The stargazers are a family Uranoscopidae of perciform fish that have eyes on top of their heads (thus the name). The family includes about 50 species in 8 genera, all marine and found worldwide in shallow waters.
In addition to the top-mounted eyes, stargazers also have a large upward-facing mouth in a large head. Their usual habit is to bury themselves in sand, and leap upwards to ambush prey (benthic fish and invertebrates) that pass overhead. Some species have a worm-shaped lure growing out of the floor of the mouth, which they can wiggle to attract prey's attention. Both the dorsal and anal fins are relatively long; some lack dorsal spines. Lengths range from 18 cm up to 90 cm, for the giant stargazer Kathetostoma giganteum.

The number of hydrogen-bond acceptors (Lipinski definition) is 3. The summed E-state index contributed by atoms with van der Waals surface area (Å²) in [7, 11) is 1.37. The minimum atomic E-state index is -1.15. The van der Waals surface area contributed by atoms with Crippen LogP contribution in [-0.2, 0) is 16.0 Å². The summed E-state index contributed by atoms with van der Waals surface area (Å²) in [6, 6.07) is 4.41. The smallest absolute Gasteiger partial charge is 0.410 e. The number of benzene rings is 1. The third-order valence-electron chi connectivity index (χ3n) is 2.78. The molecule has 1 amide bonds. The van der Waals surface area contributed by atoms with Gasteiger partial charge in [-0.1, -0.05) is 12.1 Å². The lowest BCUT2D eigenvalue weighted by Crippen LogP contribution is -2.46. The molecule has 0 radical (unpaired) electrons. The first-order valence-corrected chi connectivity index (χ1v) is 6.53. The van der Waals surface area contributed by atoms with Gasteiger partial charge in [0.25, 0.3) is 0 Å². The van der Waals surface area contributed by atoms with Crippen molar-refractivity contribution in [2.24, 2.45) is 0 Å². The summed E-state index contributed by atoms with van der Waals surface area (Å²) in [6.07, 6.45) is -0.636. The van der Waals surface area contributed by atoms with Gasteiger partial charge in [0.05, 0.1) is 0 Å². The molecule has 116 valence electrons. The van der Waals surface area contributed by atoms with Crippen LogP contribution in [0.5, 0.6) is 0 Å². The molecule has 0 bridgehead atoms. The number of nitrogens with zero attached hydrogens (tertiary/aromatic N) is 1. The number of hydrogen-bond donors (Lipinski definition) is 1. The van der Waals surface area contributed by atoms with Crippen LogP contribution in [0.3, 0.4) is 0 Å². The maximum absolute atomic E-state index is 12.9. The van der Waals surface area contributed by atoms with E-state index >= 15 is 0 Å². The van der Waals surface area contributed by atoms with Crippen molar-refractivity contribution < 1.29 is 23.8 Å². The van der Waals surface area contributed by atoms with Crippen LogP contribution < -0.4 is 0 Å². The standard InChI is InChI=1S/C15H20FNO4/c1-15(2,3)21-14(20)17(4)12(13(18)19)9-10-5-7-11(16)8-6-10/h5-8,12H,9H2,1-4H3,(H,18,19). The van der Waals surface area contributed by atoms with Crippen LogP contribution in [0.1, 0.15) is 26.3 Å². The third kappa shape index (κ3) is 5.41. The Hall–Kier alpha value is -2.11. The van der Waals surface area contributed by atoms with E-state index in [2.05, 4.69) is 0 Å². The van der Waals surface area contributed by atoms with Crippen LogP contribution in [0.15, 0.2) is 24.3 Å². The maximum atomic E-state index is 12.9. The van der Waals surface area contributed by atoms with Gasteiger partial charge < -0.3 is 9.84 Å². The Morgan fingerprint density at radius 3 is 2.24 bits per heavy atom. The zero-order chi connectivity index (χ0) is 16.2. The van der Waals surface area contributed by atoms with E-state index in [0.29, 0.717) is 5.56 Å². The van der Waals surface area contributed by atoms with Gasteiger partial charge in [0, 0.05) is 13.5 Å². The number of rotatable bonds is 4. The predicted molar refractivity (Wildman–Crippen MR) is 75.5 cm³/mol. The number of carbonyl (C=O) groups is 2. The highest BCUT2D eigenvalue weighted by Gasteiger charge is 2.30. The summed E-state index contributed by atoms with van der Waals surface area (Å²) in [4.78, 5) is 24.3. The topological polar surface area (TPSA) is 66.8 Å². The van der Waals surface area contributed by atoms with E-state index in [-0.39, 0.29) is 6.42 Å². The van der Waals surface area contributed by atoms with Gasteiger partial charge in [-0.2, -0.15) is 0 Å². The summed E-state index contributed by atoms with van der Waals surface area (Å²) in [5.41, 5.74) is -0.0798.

CONSERVATIVE CONFERENCE: 'Labour bury head in sand over means-testing'.(Chris Grayling)(Conference news)(Brief article)
Oct 02, 2008; Conservative shadow work and pensions secretary Chris Grayling expects the Government to bury its head in the sand over the...